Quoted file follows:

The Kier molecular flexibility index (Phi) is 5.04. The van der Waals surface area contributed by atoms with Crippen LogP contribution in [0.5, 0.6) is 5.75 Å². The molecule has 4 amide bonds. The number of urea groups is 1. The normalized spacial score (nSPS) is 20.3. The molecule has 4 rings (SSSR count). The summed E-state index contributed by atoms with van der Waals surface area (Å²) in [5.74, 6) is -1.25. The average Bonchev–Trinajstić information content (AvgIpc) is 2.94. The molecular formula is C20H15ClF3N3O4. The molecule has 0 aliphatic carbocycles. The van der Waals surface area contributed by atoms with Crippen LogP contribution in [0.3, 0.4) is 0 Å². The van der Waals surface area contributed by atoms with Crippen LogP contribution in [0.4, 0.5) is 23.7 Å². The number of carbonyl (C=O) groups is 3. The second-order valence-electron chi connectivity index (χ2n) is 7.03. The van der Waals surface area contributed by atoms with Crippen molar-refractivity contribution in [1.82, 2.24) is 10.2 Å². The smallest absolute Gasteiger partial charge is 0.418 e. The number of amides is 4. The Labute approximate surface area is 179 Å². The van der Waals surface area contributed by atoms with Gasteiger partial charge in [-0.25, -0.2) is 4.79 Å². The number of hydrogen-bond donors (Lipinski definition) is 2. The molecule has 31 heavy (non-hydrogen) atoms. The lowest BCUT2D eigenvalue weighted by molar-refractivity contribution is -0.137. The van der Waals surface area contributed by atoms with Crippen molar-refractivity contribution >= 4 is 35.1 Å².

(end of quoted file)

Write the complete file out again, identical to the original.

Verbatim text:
The Kier molecular flexibility index (Phi) is 5.04. The van der Waals surface area contributed by atoms with Crippen LogP contribution in [0.5, 0.6) is 5.75 Å². The molecule has 4 amide bonds. The number of urea groups is 1. The normalized spacial score (nSPS) is 20.3. The molecule has 4 rings (SSSR count). The summed E-state index contributed by atoms with van der Waals surface area (Å²) in [5.74, 6) is -1.25. The average Bonchev–Trinajstić information content (AvgIpc) is 2.94. The molecular formula is C20H15ClF3N3O4. The molecule has 0 aliphatic carbocycles. The van der Waals surface area contributed by atoms with Crippen LogP contribution in [0.3, 0.4) is 0 Å². The van der Waals surface area contributed by atoms with Crippen LogP contribution in [0.4, 0.5) is 23.7 Å². The number of carbonyl (C=O) groups is 3. The second-order valence-electron chi connectivity index (χ2n) is 7.03. The van der Waals surface area contributed by atoms with Crippen molar-refractivity contribution in [1.82, 2.24) is 10.2 Å². The smallest absolute Gasteiger partial charge is 0.418 e. The number of amides is 4. The Labute approximate surface area is 179 Å². The van der Waals surface area contributed by atoms with Gasteiger partial charge in [-0.25, -0.2) is 4.79 Å². The number of hydrogen-bond donors (Lipinski definition) is 2. The molecule has 31 heavy (non-hydrogen) atoms. The lowest BCUT2D eigenvalue weighted by molar-refractivity contribution is -0.137. The van der Waals surface area contributed by atoms with Crippen molar-refractivity contribution >= 4 is 35.1 Å².